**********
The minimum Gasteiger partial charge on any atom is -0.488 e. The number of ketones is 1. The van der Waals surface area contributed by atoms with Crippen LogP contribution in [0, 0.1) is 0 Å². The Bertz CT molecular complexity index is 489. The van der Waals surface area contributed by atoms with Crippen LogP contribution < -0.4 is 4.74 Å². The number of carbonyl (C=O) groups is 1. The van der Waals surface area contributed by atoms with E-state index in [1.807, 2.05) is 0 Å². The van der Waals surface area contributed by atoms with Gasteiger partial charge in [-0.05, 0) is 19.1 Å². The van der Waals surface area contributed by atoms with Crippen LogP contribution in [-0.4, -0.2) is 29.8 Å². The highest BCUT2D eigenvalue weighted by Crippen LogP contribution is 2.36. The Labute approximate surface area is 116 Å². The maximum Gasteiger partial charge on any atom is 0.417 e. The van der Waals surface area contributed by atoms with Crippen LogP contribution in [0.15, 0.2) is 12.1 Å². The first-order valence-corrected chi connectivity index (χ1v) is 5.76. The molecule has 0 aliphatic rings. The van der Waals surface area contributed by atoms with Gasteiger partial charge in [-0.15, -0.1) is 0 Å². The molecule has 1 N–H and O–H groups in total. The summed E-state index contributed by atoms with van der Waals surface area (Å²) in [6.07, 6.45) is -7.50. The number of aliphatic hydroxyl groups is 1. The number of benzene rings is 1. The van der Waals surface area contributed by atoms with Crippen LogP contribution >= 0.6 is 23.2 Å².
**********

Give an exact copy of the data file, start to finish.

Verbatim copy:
The minimum Gasteiger partial charge on any atom is -0.488 e. The number of ketones is 1. The van der Waals surface area contributed by atoms with Crippen LogP contribution in [0, 0.1) is 0 Å². The Bertz CT molecular complexity index is 489. The van der Waals surface area contributed by atoms with Crippen LogP contribution < -0.4 is 4.74 Å². The number of carbonyl (C=O) groups is 1. The van der Waals surface area contributed by atoms with E-state index in [1.807, 2.05) is 0 Å². The van der Waals surface area contributed by atoms with Gasteiger partial charge in [-0.05, 0) is 19.1 Å². The van der Waals surface area contributed by atoms with Crippen LogP contribution in [-0.4, -0.2) is 29.8 Å². The highest BCUT2D eigenvalue weighted by Crippen LogP contribution is 2.36. The Labute approximate surface area is 116 Å². The maximum Gasteiger partial charge on any atom is 0.417 e. The van der Waals surface area contributed by atoms with Crippen LogP contribution in [0.15, 0.2) is 12.1 Å². The first-order valence-corrected chi connectivity index (χ1v) is 5.76. The molecule has 0 aliphatic rings. The van der Waals surface area contributed by atoms with Gasteiger partial charge in [-0.15, -0.1) is 0 Å². The molecule has 1 N–H and O–H groups in total. The summed E-state index contributed by atoms with van der Waals surface area (Å²) in [6.07, 6.45) is -7.50. The number of aliphatic hydroxyl groups is 1. The number of benzene rings is 1. The van der Waals surface area contributed by atoms with Crippen LogP contribution >= 0.6 is 23.2 Å².